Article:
Jeremy Roenick is sick of hearing about Sidney Crosby’s brain

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VERSUS' "NHL Overtime"on Tuesday night was, perhaps, the greatest hockey comedy we've witnessed since "The Love Guru."

It was disjointed, chaotic fun. It had host Bill Patrick looking like a disapproving chaperone and asking guest Jeff Skinner if he expected to score more goals this season than last. ("Uh, no, it was a real hassle Bill. I'm going to become the next Sammy Pahlsson instead.")

It had power rankings, despite some NHL teams having played one game. It had Jeremy Roenick compiling the following power rankings: The Philadelphia Flyers, San Jose Sharks, Chicago Blackhawks and Los Angeles Kings. (Huh, now what do these teams have in common with Jeremy Roenick … incidentally, No. 6 was his former high school and No. 10 was his favorite T-shirt store.)

It had an underlying tension between panelists Ed Olczyk and Jeremy Roenick that was about as comfortable as a child custody hearing.

But the greatest moment on the show was Roenick's rant about Pittsburgh Penguins captain Sidney Crosby and how he can't stand it when Crosby answers the media's questions about the bruise on his brain with nothing more than the status quo. (s/t to The Pensblog, who covered this here.)

"Just don't interview him anymore," declares Roenick on the network that interviewed Crosby between periods on opening night about his health.

No, seriously: Roenick was yammering on about how Sidney Crosby gets asked too much about his injury a week after VERSUS asked him about his injury during a Bruins game.

Is he right about Crosby fatigue, or are these questions simply the ones that need to be asked when the best player in the world is rehabbing a significant injury?

From Steve Whyno of the Washington Times, Roenick's comments:

"Just don't interview him anymore. I know he's the best player in the league, the best player in the world," Roenick said. "Head shots are very, very difficult. I'm not saying he's not hurt. There's no question. I've been hit very, very hard. I understand what concussions are all about. You have to be very concerned about this. But enough."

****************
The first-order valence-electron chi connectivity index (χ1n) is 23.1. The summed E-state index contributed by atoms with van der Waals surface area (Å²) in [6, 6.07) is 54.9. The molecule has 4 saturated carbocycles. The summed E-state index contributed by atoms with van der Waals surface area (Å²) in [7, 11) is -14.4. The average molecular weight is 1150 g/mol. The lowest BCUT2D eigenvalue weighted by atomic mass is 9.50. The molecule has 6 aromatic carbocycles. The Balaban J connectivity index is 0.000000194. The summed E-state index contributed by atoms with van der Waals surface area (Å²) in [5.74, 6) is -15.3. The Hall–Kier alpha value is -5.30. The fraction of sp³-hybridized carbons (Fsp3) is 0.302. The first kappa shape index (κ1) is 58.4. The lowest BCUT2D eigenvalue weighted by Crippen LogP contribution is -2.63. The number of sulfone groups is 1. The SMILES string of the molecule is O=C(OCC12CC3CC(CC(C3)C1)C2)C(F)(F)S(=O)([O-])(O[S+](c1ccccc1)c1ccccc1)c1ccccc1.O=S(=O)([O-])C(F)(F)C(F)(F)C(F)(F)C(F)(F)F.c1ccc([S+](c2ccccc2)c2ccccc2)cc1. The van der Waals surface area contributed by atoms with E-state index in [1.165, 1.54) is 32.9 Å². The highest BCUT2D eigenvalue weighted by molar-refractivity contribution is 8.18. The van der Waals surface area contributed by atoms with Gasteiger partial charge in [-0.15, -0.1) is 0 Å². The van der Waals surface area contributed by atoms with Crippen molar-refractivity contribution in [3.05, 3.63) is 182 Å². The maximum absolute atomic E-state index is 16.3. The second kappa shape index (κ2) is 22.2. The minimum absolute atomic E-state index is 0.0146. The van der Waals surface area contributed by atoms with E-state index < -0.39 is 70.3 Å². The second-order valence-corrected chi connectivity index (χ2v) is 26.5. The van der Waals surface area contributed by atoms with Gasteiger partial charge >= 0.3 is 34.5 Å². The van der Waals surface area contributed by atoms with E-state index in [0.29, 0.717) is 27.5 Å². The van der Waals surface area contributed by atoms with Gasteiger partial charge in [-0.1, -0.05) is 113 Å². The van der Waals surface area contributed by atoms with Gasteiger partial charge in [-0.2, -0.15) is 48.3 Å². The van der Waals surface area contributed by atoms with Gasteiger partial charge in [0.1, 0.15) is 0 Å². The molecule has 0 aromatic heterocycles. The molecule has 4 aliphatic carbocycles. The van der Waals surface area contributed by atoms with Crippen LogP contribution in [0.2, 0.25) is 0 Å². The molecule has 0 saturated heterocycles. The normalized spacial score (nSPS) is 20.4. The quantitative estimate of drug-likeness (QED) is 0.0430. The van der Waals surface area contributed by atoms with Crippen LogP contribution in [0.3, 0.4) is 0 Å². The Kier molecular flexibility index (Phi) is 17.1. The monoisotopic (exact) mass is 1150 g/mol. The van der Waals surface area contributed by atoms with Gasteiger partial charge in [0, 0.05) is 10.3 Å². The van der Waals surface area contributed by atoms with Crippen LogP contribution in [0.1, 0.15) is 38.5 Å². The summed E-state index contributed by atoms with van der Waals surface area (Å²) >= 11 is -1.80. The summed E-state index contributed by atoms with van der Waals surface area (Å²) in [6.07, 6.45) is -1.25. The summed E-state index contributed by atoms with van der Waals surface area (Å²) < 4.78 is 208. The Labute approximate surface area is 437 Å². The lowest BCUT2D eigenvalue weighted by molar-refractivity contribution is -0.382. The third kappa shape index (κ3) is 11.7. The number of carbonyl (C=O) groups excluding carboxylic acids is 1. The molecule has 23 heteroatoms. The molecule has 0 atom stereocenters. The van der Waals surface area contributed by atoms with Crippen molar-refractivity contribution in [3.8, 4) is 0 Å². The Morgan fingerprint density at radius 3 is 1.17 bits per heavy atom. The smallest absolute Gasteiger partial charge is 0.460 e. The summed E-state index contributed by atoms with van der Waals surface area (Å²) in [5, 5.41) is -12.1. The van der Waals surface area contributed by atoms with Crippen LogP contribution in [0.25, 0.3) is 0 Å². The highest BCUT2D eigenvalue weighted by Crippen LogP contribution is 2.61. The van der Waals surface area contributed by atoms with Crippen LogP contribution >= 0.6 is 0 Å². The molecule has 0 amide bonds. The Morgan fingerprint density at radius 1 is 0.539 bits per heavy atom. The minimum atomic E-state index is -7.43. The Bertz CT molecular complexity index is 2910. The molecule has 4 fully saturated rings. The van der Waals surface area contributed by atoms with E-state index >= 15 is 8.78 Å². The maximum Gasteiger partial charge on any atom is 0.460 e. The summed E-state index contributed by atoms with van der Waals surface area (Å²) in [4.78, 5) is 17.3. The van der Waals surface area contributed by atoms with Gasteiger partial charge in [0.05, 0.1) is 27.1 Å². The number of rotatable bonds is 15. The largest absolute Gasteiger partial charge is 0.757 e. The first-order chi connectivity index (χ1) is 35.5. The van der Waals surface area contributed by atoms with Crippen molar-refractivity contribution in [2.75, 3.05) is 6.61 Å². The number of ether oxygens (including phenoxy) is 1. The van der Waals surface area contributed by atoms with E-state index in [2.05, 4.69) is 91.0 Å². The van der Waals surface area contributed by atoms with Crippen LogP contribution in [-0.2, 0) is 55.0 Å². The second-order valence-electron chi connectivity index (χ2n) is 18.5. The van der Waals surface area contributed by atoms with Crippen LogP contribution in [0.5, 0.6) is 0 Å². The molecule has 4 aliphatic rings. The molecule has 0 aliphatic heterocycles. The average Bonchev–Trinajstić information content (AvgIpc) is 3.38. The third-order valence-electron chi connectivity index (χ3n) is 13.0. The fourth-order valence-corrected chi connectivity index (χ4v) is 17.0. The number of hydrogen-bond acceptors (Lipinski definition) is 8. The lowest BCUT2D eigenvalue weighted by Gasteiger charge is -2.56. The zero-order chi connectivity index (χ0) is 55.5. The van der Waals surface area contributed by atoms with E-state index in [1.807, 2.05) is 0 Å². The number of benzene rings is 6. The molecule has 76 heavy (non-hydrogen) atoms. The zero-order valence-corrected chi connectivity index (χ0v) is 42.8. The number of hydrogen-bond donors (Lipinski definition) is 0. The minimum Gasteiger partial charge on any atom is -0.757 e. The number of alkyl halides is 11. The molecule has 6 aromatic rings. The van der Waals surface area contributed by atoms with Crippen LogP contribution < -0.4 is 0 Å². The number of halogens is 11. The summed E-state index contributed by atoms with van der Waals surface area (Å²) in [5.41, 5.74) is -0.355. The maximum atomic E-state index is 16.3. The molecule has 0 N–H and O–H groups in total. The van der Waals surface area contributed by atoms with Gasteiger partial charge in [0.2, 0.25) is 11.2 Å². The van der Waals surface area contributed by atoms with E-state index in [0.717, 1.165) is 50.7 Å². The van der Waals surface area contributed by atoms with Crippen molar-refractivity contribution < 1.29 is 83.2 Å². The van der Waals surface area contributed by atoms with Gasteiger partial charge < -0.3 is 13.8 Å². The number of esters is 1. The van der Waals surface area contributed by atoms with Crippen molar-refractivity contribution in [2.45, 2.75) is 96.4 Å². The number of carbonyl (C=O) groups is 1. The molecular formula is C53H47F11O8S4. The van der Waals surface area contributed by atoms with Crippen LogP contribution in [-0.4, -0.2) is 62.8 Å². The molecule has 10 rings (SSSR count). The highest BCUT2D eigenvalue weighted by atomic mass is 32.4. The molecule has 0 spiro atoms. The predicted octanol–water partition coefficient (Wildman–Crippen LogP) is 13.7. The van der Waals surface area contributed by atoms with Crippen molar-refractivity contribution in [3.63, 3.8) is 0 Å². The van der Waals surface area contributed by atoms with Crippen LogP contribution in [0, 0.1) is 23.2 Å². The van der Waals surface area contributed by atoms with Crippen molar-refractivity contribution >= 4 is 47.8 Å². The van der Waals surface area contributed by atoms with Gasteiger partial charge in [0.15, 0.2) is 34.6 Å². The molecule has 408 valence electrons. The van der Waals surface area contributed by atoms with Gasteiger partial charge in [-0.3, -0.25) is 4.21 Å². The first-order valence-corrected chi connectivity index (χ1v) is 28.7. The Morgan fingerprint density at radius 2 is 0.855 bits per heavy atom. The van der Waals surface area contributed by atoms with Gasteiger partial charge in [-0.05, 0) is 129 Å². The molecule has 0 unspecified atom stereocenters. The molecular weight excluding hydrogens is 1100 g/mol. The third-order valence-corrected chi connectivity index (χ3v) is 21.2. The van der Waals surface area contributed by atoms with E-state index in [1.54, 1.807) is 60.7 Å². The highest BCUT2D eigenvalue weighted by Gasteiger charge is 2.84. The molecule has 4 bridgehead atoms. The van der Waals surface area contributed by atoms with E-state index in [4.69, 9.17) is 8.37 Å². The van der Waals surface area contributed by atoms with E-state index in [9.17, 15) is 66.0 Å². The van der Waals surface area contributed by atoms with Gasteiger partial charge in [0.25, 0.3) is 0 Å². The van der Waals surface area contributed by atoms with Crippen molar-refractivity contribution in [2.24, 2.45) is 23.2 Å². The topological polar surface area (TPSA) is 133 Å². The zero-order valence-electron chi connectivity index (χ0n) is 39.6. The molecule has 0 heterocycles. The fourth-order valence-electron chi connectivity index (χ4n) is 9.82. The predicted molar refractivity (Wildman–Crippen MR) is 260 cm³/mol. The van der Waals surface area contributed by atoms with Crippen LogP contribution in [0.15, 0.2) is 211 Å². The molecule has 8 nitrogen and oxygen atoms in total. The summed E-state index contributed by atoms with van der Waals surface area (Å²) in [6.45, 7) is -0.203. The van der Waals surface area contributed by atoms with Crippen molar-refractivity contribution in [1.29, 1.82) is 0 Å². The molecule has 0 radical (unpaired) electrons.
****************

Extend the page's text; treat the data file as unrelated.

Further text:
No one is saying Roenick is insensitive to the current concussion issue that is gripping hockey and various other sports. He just doesn't want reporters asking Crosby about it until he's playing.

"Get on the ice, let's get going. ... Let's start hitting. Let's get back in," Roenick said. "I don't wanna hear every day 'How's your head? How's your head? How's your head?' I don't wanna watch Sidney Crosby tell me every single day how there's nothing new to report. Enough already."

This is recent development for Crosby and the media, actually. Ever since his press conference, and since he became available to reporters after practices with the team, there are going to be questions and updates. This isn't some oversaturation of Crosby news — in fact, it's nowhere near the noise about him that we heard at the end of last regular season in anticipation of the playoffs — but rather necessary questions being asked on behalf of the fans, readers, viewers and national interest.

To wit: Look at Katie Baker's Sidney Crosby timeline again. There's a stretch from May through Aug. 15 in which neither the Penguins nor Crosby formally addressed his health.

Sure, it's annoying that Crosby has nothing to say, and that he also has nothing to say about his injury (rim shot). In Roenick's ham-fisted way, that's what he's getting at. But "just don't interview him anymore"? That's the solution? Why should reporters ignore the biggest story in hockey when VERSUS obviously can't?

Here's Steve Lepore on NHL Overtime:

It all came to a bit of a head towards the end of the show when, after Roenick "quoted" something he thought Olczyk had said regarding the Sedin twins. Olczyk tersely responded, seemingly to both Roenick and Patrick, "Listening is a skill, and you need to take a class in that, because that is not what I just said."

Olczyk won't be back for more Overtime tonight, as he'll be calling the Bruins/Hurricanes game earlier on for VERSUS. It'll be Keith Jones' turn to do battle with Jeremy Roenick. It'll be interesting to see if Eddie O. returns to the Overtime stage later in the season to go another 10 rounds with JR. It may not have been good television on Tuesday — it definitely wasn't better than the ever-improving NHL Live! earlier in the night — but it was certainly watchable, albeit in the strangest way.

It may not be what NBC is going for, but we'll tune in again as purveyors of squirm television. Needs more Milbury!

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